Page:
Take a walk on the Fraser River Trail Greenway which is the perfect thing to do on a brisk spring day. You can start at the south foot of Blenheim Street, and you can go west where the private Point Grey Golf Club has worked with the City to create a publicly accessible trail along the Fraser River.
There was one section of the Fraser River Trail Greenway south of the Point Grey Golf Course that was inaccessible due to a large stream embankment. The Simpson Family in Southlands who had lost a son in an accident in the armed forces chose to honour his memory and paid for the public bridge which is accessible to walkers, rollers, cyclists and horse back riders. You can continue on that trail that proceeds west through the ancient territory of the Musqueam First Nation, and that trail joins up to Pacific Spirit Park at Southwest Marine Drive.
But let’s say you choose to go east on the City of Vancouver’s Fraser River Trail which was approved by Council in 1995. There is a footpath on city public lands, and you then can follow the Fraser River beside the city’s McCleery Public Golf Course. It’s a wonderful walk beside the Fraser. And then you run into this:
And there is the obnoxious, anonymous signage:
You have just met the signage of the privately owned Marine Drive Golf Club that is refusing to allow public access along its share of the waterfront, despite the fact that the privately owned Point Grey Golf Club and the McCleery Golf Course has.
Of course there should be public access along the water. The City could also simply go ahead and open up a few street rights of way through the Marine Drive Golf Course to provide the public access on closed street rights of way, which I suspect would change the golf course’s attitude about access along the foreshore.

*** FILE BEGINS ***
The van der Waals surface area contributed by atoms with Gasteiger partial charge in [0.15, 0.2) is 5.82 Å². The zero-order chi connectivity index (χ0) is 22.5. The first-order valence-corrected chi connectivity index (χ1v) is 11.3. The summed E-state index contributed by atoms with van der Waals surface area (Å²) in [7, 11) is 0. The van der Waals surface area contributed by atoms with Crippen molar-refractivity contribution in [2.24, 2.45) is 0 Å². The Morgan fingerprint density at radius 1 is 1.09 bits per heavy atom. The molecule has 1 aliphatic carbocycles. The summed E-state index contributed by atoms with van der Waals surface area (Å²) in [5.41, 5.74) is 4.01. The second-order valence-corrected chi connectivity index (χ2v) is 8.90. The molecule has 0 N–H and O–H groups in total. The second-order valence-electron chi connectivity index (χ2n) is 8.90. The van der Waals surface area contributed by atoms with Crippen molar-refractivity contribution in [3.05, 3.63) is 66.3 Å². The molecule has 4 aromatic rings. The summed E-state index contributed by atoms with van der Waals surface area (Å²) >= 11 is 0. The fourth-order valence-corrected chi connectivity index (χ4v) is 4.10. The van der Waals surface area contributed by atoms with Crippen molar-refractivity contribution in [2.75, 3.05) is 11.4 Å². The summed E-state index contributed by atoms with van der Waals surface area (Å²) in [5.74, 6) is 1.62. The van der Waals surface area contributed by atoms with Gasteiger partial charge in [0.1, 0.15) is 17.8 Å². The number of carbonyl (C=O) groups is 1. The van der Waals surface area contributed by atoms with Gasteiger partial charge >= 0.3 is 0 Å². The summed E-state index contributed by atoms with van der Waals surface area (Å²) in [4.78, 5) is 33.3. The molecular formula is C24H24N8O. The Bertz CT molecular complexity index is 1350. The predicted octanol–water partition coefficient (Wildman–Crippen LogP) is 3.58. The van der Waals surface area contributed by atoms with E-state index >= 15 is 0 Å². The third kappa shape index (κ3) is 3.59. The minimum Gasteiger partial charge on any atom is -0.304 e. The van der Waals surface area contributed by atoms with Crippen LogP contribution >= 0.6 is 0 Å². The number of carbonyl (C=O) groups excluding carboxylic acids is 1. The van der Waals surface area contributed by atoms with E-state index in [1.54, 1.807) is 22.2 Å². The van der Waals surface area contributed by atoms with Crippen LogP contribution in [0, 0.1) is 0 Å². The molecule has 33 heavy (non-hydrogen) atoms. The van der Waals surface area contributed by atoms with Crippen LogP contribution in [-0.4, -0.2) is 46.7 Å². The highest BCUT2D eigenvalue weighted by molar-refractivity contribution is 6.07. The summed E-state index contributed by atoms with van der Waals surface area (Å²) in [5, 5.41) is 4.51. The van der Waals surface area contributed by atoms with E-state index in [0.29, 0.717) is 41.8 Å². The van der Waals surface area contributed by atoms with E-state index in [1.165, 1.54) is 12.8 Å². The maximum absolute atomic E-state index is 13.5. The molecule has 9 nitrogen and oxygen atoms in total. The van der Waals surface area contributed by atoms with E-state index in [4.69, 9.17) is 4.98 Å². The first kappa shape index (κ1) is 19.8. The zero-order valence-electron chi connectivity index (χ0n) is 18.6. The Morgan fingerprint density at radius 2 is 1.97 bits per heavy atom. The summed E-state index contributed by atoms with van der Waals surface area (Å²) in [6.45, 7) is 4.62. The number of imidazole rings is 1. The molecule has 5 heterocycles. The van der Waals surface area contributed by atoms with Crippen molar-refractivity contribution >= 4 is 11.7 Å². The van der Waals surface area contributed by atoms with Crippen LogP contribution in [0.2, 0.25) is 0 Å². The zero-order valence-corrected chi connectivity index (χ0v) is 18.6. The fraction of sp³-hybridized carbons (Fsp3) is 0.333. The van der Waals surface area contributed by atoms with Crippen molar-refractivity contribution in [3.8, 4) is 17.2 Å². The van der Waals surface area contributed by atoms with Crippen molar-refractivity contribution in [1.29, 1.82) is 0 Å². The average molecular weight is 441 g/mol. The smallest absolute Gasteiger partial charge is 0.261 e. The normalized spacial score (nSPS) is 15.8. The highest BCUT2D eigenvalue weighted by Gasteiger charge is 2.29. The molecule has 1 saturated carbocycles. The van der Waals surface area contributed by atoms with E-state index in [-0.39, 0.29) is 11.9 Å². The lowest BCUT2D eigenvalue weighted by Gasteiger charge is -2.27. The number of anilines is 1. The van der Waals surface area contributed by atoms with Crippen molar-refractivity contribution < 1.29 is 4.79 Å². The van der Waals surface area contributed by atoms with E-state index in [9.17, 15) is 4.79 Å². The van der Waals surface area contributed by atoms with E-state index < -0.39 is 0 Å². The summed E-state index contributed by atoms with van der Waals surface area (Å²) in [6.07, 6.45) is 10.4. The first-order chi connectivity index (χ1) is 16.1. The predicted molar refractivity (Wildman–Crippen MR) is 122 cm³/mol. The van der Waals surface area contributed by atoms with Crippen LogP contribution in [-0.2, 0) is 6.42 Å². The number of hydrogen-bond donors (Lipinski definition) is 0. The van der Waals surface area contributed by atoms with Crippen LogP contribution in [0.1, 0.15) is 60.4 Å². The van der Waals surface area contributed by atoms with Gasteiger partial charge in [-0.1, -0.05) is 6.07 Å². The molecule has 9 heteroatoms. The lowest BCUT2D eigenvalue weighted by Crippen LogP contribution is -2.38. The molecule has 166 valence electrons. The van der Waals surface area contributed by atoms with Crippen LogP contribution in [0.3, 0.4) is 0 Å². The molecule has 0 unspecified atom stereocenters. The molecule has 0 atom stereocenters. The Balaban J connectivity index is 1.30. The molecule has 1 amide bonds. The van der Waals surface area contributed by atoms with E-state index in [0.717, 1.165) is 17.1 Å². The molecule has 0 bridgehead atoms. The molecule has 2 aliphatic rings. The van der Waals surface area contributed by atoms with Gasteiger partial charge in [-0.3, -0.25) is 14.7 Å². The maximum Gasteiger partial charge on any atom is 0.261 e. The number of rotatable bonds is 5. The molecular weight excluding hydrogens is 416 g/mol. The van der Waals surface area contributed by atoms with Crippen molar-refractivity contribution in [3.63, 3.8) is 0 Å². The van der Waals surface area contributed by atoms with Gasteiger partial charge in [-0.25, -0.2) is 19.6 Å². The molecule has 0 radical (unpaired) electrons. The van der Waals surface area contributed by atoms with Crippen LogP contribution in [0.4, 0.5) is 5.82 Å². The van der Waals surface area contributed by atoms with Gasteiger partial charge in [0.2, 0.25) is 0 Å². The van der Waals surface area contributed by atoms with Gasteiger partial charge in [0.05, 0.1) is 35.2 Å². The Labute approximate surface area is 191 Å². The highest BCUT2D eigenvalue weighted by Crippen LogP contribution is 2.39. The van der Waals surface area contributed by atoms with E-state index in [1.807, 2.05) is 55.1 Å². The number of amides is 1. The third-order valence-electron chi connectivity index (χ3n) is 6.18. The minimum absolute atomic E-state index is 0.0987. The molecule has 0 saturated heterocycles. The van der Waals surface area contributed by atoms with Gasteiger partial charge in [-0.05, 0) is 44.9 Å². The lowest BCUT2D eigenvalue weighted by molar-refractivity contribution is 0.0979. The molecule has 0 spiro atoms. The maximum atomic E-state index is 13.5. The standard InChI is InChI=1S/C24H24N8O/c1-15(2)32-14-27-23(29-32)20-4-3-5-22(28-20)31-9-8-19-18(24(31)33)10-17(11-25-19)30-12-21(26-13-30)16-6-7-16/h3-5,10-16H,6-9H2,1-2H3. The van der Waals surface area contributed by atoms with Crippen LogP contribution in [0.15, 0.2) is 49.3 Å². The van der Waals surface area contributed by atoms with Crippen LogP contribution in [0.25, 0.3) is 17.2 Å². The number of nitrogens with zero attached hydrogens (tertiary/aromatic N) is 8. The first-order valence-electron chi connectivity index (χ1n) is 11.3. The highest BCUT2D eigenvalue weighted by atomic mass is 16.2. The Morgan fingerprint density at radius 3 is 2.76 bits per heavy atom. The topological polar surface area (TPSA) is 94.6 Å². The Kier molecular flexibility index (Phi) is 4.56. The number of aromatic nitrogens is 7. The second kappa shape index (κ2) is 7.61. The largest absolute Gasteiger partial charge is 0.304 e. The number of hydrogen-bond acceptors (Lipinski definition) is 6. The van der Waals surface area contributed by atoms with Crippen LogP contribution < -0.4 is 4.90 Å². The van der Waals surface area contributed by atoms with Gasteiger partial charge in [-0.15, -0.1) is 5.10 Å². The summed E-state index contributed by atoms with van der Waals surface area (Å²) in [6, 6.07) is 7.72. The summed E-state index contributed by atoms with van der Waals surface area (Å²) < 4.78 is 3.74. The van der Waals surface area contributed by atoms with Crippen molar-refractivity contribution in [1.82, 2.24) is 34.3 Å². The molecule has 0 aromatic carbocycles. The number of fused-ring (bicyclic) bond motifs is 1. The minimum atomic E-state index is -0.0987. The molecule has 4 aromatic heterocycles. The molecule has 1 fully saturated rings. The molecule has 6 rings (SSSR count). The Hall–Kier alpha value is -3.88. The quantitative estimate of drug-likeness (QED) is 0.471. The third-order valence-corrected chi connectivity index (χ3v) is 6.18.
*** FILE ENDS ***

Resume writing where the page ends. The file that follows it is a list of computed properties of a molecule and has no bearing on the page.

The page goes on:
Instead the Marine Drive Club has chosen to ignore doing the right thing and even has refused to respond to inquiries on this matter. Instead they have barricaded access and left threatening signs with no phone number or reference.
No other property owner along the entire length of this Fraser River Trail greenway does that.
This curiously antique sense of private golf club entitlement was discussed in the Vancouver Sun by Douglas Todd. Mr. Todd followed this up with another article that said the descendants of the person that sold the property to the Marine Drive Golf Club would be appalled at this denial of public access. Highly regarded former Premier Michael Harcourt has also suggested that an elevated boardwalk could be built slung over the foreshore.
How is it during a pandemic, when outdoor access is such a premium that a privately owned golf club would deny the use of ten feet of foreshore to complete the Fraser River Trail greenway? Something that is clearly in the public interest, and theirs as well?
The Marine Drive Golf Club from 2004 to 2008 tried to keep areas of the private club for male members only. Court records indicate that male members intimidated female members who wanted to use that space. After women members won a court decision to have access to all parts of the Marine Drive Golf Club, the men in the club went to the British Columbia Court of Appeal to have that decision on equity overturned. The men won.